The push at this year’s PGA Show is multi-targeted. Foremost, is getting Millennials to adopt a game many view as the pastime of their forefathers. There’s no greater commodity than time and there’s no greater challenge around the sport’s neck. To play 18 holes in a four hour time frame is the goal for many players, but setting aside that number of hours when competing against other pursuits is an anchor that weighs heavily around the sport’s neck.
A range of options have been pushed. Abbreviated rounds have been promoted — playing 9-holes or even less. Facility providers have also brought forward dynamic pricing — paying only for the actual holes played. More active promotional efforts have shown mixed results among key groups such as women and minorities. In years past — the stodgy elitism of golf served as a clear barrier to those outside of the narrow silo. Progress has been made — but more needs to be done.
Beyond the issue of time is the inherent difficulty of the game with quality teaching failing to make its way to the broader masses. Millennials have shown a far limited patience curve when compared to Baby Boomers. Success at golf is anything but simple and the positive reinforcement that can actually attract players is not something that happens right away for many. Staying the course — no pun intended – is no easy matter when other sports and activities provide far more positive feedback keeping such people engaged.
Women still constitute no more than 25 percent of all players in America. Amazingly, in Germany, a country with little history in the sport, the women’s participation rate is over 50 percent. Throughout golf’s ascension in the 20th century, the country club served as a bastion for white male supremacy. The old time country club fostered elitism, often promoting chauvinism and outright hostility to anyone outside its orbit. The key for 21st century country clubs is somehow demonstrating relevance in today’s far more egalitarian world, centered on how best to embrace shared family connections. A number of clubs have made clear positive strides in this area but many, many more are still uncertain about what to do and the time clock is clearly running out in their effort to maintain both relevance and credibility.
Introducing people to golf is happening on several fronts. The rise of Topgolf, the new high tech driving range model, has been quite impressive. But longer term questions remain. Do people go to Topgolf for a desire to play golf or is it nothing more than a means to socialize and party with friends? Can Topgolf be the bridge bringing new entrants into traditional golf? Does Topgolf see its mission in promoting such a transition for customers to play the traditional version of the sport? 60 percent of the people coming to Topgolf for the first time never picked up a club prior to the visit. Concurrently, several First Tee programs have been successful in introducing minorities to the sport, but will such interest continue into adulthood?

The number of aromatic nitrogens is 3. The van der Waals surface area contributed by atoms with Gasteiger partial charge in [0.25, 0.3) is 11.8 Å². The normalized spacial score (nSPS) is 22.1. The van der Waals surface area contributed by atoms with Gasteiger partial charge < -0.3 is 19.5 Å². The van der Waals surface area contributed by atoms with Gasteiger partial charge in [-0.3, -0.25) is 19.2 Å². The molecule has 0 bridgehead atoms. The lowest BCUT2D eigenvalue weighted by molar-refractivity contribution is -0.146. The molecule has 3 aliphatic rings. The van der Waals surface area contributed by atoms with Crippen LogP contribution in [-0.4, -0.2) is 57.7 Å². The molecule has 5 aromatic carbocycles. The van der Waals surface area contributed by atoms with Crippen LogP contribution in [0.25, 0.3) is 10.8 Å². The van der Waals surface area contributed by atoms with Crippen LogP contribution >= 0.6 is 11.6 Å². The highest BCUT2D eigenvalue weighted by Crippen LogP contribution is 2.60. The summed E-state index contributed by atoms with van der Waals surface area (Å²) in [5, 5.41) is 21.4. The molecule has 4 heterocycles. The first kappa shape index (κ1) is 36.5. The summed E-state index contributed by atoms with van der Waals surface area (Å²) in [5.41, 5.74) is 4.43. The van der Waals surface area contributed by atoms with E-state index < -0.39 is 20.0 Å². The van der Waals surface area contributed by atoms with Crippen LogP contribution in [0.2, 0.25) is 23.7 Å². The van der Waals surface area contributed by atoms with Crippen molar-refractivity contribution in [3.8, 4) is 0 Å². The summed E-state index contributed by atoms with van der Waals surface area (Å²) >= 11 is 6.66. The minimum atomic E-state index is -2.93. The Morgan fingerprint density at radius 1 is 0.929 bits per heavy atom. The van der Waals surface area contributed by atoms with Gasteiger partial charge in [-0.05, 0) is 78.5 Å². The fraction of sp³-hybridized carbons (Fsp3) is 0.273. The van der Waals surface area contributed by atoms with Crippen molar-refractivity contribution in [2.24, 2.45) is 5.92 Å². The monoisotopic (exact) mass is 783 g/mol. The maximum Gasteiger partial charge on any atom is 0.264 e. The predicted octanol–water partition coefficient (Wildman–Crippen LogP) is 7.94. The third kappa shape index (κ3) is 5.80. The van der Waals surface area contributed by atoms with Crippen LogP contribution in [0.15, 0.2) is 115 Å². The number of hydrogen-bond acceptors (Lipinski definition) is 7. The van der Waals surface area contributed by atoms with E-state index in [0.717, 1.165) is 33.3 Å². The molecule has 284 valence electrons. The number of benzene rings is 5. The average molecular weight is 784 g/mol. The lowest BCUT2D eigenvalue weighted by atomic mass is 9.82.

Golf is now in the Summer Olympics so the added exposure does provide a platform for many different countries to take the game more seriously and invest in their own respective programs. Japan serves as host for the golf competition later this summer and there’s been a clear spike in interest with Tiger Woods expressing an interest to participate should he quality for Team USA.
Can an old game fit into a hip, sleek ultra-fast world where attention spans are shorter and the desire to attain instant gratification is paramount? This year’s PGA Show is ground zero for what ultimately comes forward. Obstacles are still present — but opportunities are also possible. In years part — denial was front and center. Those gathering in Orlando are now cognizant. Celebrating yesterdays is no longer an option in rejuvenating a game to a front and center long term position.
How apropos this year’s 2020 event will need to demonstrate whether golf clearly has the focus for what’s needed ahead.
We shall see.